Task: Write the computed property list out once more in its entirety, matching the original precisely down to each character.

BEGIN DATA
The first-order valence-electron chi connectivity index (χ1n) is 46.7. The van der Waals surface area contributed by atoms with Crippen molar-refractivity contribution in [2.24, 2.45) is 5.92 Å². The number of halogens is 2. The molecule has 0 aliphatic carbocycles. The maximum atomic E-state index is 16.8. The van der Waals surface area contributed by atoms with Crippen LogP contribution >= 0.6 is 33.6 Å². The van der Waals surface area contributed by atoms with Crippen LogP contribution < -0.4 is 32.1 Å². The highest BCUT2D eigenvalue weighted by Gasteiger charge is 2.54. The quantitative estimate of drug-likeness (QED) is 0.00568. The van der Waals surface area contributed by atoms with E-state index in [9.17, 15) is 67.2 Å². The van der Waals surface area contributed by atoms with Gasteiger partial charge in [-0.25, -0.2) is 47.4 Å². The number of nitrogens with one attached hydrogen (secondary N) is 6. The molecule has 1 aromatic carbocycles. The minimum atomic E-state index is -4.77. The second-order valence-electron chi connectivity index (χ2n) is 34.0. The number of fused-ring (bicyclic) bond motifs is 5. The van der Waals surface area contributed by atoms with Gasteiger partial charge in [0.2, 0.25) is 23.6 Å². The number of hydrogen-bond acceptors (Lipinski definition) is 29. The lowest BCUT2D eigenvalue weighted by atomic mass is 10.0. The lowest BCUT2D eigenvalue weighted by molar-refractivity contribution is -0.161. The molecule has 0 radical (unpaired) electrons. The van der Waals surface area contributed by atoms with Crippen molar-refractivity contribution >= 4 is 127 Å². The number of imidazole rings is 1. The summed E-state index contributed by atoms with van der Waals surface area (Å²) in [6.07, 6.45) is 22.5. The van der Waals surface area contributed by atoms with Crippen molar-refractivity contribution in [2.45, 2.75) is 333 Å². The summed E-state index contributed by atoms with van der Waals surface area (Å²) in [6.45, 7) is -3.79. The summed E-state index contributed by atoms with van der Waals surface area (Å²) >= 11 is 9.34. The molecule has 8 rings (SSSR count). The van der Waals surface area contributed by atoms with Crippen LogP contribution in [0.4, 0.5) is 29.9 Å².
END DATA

The first-order valence-electron chi connectivity index (χ1n) is 46.7. The van der Waals surface area contributed by atoms with Crippen molar-refractivity contribution in [2.24, 2.45) is 5.92 Å². The number of halogens is 2. The molecule has 0 aliphatic carbocycles. The maximum atomic E-state index is 16.8. The van der Waals surface area contributed by atoms with Crippen LogP contribution >= 0.6 is 33.6 Å². The van der Waals surface area contributed by atoms with Crippen LogP contribution < -0.4 is 32.1 Å². The highest BCUT2D eigenvalue weighted by Gasteiger charge is 2.54. The quantitative estimate of drug-likeness (QED) is 0.00568. The van der Waals surface area contributed by atoms with E-state index in [9.17, 15) is 67.2 Å². The van der Waals surface area contributed by atoms with Gasteiger partial charge in [-0.25, -0.2) is 47.4 Å². The number of nitrogens with one attached hydrogen (secondary N) is 6. The molecule has 1 aromatic carbocycles. The minimum atomic E-state index is -4.77. The second-order valence-electron chi connectivity index (χ2n) is 34.0. The number of fused-ring (bicyclic) bond motifs is 5. The van der Waals surface area contributed by atoms with Gasteiger partial charge in [0.2, 0.25) is 23.6 Å². The number of hydrogen-bond acceptors (Lipinski definition) is 29. The lowest BCUT2D eigenvalue weighted by atomic mass is 10.0. The lowest BCUT2D eigenvalue weighted by molar-refractivity contribution is -0.161. The molecule has 0 radical (unpaired) electrons. The van der Waals surface area contributed by atoms with Crippen molar-refractivity contribution >= 4 is 127 Å². The number of imidazole rings is 1. The summed E-state index contributed by atoms with van der Waals surface area (Å²) in [6.07, 6.45) is 22.5. The van der Waals surface area contributed by atoms with Crippen molar-refractivity contribution in [2.45, 2.75) is 333 Å². The summed E-state index contributed by atoms with van der Waals surface area (Å²) in [6.45, 7) is -3.79. The summed E-state index contributed by atoms with van der Waals surface area (Å²) >= 11 is 9.34. The molecule has 8 rings (SSSR count). The van der Waals surface area contributed by atoms with Crippen LogP contribution in [0.4, 0.5) is 29.9 Å².